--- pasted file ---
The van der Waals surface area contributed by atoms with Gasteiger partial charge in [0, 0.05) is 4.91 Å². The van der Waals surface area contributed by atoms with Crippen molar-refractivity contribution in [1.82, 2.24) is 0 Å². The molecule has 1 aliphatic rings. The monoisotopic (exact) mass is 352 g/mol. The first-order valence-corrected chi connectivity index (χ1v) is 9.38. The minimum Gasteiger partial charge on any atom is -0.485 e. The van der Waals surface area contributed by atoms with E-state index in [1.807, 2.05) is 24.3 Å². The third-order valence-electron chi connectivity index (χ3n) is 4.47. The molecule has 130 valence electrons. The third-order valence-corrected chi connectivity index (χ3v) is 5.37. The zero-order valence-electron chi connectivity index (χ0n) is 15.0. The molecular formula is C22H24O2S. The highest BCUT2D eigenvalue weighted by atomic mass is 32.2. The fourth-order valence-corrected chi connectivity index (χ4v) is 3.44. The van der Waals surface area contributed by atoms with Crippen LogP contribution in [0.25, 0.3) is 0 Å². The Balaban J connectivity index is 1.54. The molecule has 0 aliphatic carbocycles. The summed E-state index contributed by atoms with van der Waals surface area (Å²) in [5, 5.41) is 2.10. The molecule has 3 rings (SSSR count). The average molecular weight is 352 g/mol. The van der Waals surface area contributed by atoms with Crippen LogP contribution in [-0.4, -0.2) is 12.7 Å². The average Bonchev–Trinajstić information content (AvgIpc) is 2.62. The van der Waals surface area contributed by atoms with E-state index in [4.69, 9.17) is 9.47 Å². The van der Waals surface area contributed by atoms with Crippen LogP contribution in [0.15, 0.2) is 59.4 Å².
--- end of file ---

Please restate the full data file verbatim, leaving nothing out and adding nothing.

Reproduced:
The van der Waals surface area contributed by atoms with Gasteiger partial charge in [0, 0.05) is 4.91 Å². The van der Waals surface area contributed by atoms with Crippen molar-refractivity contribution in [1.82, 2.24) is 0 Å². The molecule has 1 aliphatic rings. The monoisotopic (exact) mass is 352 g/mol. The first-order valence-corrected chi connectivity index (χ1v) is 9.38. The minimum Gasteiger partial charge on any atom is -0.485 e. The van der Waals surface area contributed by atoms with E-state index in [1.807, 2.05) is 24.3 Å². The third-order valence-electron chi connectivity index (χ3n) is 4.47. The molecule has 130 valence electrons. The third-order valence-corrected chi connectivity index (χ3v) is 5.37. The zero-order valence-electron chi connectivity index (χ0n) is 15.0. The molecular formula is C22H24O2S. The highest BCUT2D eigenvalue weighted by atomic mass is 32.2. The fourth-order valence-corrected chi connectivity index (χ4v) is 3.44. The van der Waals surface area contributed by atoms with Crippen LogP contribution in [0.25, 0.3) is 0 Å². The Balaban J connectivity index is 1.54. The molecule has 0 aliphatic carbocycles. The summed E-state index contributed by atoms with van der Waals surface area (Å²) in [5, 5.41) is 2.10. The molecule has 3 rings (SSSR count). The average molecular weight is 352 g/mol. The van der Waals surface area contributed by atoms with Crippen LogP contribution in [-0.4, -0.2) is 12.7 Å². The average Bonchev–Trinajstić information content (AvgIpc) is 2.62. The van der Waals surface area contributed by atoms with E-state index in [4.69, 9.17) is 9.47 Å². The van der Waals surface area contributed by atoms with Crippen LogP contribution in [0.15, 0.2) is 59.4 Å².